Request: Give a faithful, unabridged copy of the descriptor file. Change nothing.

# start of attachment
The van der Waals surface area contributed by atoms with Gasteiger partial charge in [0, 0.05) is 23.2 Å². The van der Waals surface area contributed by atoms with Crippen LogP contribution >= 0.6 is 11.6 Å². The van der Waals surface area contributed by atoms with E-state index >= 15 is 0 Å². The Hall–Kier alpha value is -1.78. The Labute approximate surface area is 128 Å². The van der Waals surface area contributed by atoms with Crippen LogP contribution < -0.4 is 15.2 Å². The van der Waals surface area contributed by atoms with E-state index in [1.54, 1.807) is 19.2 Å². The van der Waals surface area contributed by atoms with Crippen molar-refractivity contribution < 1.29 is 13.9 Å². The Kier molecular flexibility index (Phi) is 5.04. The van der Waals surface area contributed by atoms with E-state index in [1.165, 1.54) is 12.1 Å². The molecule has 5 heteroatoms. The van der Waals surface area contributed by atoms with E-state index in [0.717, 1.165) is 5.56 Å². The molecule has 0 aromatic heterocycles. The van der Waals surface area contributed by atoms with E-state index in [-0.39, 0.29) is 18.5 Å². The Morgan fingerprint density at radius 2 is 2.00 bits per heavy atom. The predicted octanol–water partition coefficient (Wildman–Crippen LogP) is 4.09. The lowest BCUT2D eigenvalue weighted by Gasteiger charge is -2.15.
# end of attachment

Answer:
The van der Waals surface area contributed by atoms with Gasteiger partial charge in [0, 0.05) is 23.2 Å². The van der Waals surface area contributed by atoms with Crippen LogP contribution >= 0.6 is 11.6 Å². The van der Waals surface area contributed by atoms with E-state index >= 15 is 0 Å². The Hall–Kier alpha value is -1.78. The Labute approximate surface area is 128 Å². The van der Waals surface area contributed by atoms with Crippen LogP contribution < -0.4 is 15.2 Å². The van der Waals surface area contributed by atoms with E-state index in [1.54, 1.807) is 19.2 Å². The van der Waals surface area contributed by atoms with Crippen molar-refractivity contribution < 1.29 is 13.9 Å². The Kier molecular flexibility index (Phi) is 5.04. The van der Waals surface area contributed by atoms with E-state index in [1.165, 1.54) is 12.1 Å². The molecule has 5 heteroatoms. The van der Waals surface area contributed by atoms with E-state index in [0.717, 1.165) is 5.56 Å². The molecule has 0 aromatic heterocycles. The van der Waals surface area contributed by atoms with E-state index in [-0.39, 0.29) is 18.5 Å². The Morgan fingerprint density at radius 2 is 2.00 bits per heavy atom. The predicted octanol–water partition coefficient (Wildman–Crippen LogP) is 4.09. The lowest BCUT2D eigenvalue weighted by Gasteiger charge is -2.15.